On the weekend activists gathered in Paris to support a court case launched by a woman exposed to Agent Orange in Vietnam. The group Collectif Vietnam Dioxine is supporting French-Vietnamese woman, Tran To Nga, who is suing 14 companies that sold the powerful defoliant dioxin to the US military.
As a member of the Vietnamese Communists (Viet Cong) Nga breathed Agent Orange in 1966. She told the Associated Press “because of that, I lost one child due to heart defects. I have two other daughters who were born with malformations. And my grandchildren, too.” Spread between generations through breast milk, food and the water supply, Agent Orange victims’ children and grandchildren are often born with serious disabilities.
The toll the cancerous chemical had on Vietnam is staggering. Some three million Vietnamese were exposed to a defoliant that can cause immune deficiencies and damage one’s nervous system. Between 1962 and 1971 US forces sprayed 11 million litres of Agent Orange in southern Vietnam.
One aim was to deprive the guerrillas of cover by defoliating forests and rural land. Another goal of these defoliation efforts was to drive peasants from the countryside to the US-dominated cities, which would deprive the national resistance forces of their food supply and rural support.
During its war in Southeast Asia the US tested Agent Orange at CFB Gagetown. A 1968 US Army memorandum titled “defoliation tests in 1966 at base Gagetown, New Brunswick, Canada” explained:
The department of the army, Fort Detrick, Maryland, has been charged with finding effective chemical agents that will cause rapid defoliation of woody and Herbaceous vegetation. To further develop these objectives, large areas similar in density to those of interest in South East Asia were needed. In March 1965, the Canadian ministry of defense offered Crops Division large areas of densely forested land for experimental tests of defoliant chemicals. This land, located at Canadian forces base Gagetown, Oromocto, New Brunswick, was suitable in size and density and was free from hazards and adjacent cropland. The test site selected contained a mixture of conifers and deciduous broad leaf species in a dense undisturbed forest cover that would provide similar vegetation densities to those of temperate and tropical areas such as South East Asia.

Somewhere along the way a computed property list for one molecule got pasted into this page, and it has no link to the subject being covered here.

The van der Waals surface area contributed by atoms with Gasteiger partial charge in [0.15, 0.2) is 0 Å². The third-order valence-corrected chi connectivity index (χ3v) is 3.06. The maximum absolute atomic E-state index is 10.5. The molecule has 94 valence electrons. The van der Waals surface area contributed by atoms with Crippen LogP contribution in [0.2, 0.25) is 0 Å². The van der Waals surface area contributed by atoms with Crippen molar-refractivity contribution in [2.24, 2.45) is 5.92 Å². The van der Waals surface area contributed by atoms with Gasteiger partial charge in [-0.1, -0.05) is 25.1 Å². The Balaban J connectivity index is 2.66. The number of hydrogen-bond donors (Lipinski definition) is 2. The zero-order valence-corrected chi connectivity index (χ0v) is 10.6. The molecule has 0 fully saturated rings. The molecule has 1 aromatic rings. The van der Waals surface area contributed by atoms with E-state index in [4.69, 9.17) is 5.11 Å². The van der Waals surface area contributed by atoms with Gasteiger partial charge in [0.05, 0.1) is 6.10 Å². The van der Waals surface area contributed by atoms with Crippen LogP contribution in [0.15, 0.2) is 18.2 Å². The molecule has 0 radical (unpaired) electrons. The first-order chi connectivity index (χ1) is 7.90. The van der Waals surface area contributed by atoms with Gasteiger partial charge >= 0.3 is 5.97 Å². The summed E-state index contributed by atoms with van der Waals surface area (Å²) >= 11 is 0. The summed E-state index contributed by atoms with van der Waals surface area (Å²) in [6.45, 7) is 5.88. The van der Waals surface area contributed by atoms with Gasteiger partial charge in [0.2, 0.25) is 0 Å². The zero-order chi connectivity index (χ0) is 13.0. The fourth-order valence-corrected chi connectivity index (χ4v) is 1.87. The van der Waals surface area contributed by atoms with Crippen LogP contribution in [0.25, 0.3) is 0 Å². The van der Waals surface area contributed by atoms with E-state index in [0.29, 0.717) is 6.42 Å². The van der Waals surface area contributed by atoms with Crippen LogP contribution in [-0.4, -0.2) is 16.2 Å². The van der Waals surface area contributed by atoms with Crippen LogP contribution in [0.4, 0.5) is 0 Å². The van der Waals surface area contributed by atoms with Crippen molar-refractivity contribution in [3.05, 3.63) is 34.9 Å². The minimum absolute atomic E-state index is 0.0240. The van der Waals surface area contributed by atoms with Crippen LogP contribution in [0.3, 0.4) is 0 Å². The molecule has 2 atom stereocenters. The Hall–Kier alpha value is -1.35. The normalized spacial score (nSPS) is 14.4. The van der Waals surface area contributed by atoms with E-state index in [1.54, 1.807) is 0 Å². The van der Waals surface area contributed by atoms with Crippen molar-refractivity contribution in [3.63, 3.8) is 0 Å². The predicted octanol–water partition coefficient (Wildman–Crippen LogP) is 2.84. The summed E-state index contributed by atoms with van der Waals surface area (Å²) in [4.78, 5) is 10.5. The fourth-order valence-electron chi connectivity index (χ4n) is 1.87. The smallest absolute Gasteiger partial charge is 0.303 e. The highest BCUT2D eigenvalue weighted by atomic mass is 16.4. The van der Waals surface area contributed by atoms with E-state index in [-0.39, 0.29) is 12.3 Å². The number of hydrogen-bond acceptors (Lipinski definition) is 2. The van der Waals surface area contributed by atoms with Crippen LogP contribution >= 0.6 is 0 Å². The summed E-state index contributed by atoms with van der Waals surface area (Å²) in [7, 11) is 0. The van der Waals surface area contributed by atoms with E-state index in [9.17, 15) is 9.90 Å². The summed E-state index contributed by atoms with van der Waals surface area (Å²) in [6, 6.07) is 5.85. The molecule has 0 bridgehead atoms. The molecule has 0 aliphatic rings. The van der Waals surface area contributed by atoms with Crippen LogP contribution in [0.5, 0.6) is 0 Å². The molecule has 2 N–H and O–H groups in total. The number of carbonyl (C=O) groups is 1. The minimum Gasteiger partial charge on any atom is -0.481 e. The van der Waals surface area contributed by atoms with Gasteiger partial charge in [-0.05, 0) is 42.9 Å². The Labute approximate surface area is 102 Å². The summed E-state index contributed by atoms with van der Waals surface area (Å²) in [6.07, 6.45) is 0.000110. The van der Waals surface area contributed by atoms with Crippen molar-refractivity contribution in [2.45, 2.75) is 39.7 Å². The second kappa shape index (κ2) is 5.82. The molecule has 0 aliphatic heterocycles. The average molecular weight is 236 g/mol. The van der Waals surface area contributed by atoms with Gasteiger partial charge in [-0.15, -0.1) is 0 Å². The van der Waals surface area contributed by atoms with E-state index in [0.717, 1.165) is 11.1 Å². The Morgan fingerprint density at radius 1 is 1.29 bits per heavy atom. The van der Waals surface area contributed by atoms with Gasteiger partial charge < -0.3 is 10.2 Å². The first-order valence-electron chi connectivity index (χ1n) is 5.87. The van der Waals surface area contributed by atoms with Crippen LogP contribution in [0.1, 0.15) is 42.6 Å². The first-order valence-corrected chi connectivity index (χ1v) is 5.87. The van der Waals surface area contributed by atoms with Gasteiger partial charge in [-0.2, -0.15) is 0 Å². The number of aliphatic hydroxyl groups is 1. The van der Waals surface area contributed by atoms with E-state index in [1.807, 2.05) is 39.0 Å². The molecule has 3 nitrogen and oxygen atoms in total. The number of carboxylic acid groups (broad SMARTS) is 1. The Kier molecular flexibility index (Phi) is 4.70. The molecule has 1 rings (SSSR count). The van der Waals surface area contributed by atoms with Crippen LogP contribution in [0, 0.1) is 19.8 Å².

From the late 1950s until the 1980s Agent Orange was tested on animals at CFB Gagetown. During this period the Department of National Defence sprayed millions of litres of chemical agents at Gagetown. In 2018 CBC interviewed a former military officer who said in the late spring of 1985 he was ordered to escort a flatbed truck along an empty road to a freshly dug pit at CFB Gagetown. Over 40 full or semi-full barrels — some dented or in various states of decay — were dumped in the spongy soil. Most of them were wrapped with an orange stripe with the words “Agent Orange”.
Canadian scientists also helped develop Agent Orange and other defoliants used to deny food to areas supporting anti-colonial insurgencies in Asia. Labs at McGill University overseen by the chemical and biological weapons director at the Defence Research Board, Otto Maass, researched the herbicides sprayed by the US in Vietnam and British in Malaya.
Some US veterans and others who fought in Vietnam with the US have been compensated for the impact Agent Orange had on them. In 2007 Canadian veterans groups helped win $20,000 in compensation for individuals harmed by Agent Orange and other toxic defoliants tested at CFB Gagetown.
But there has never been compensation for the primary victims of Agent Orange, the people of Vietnam. Hopefully the Tran To Nga case will offer some justice.
When will the Canadian government acknowledge and apologize for its role in this crime against humanity? Don’t the Vietnamese victims of Agent Orange deserve at least that?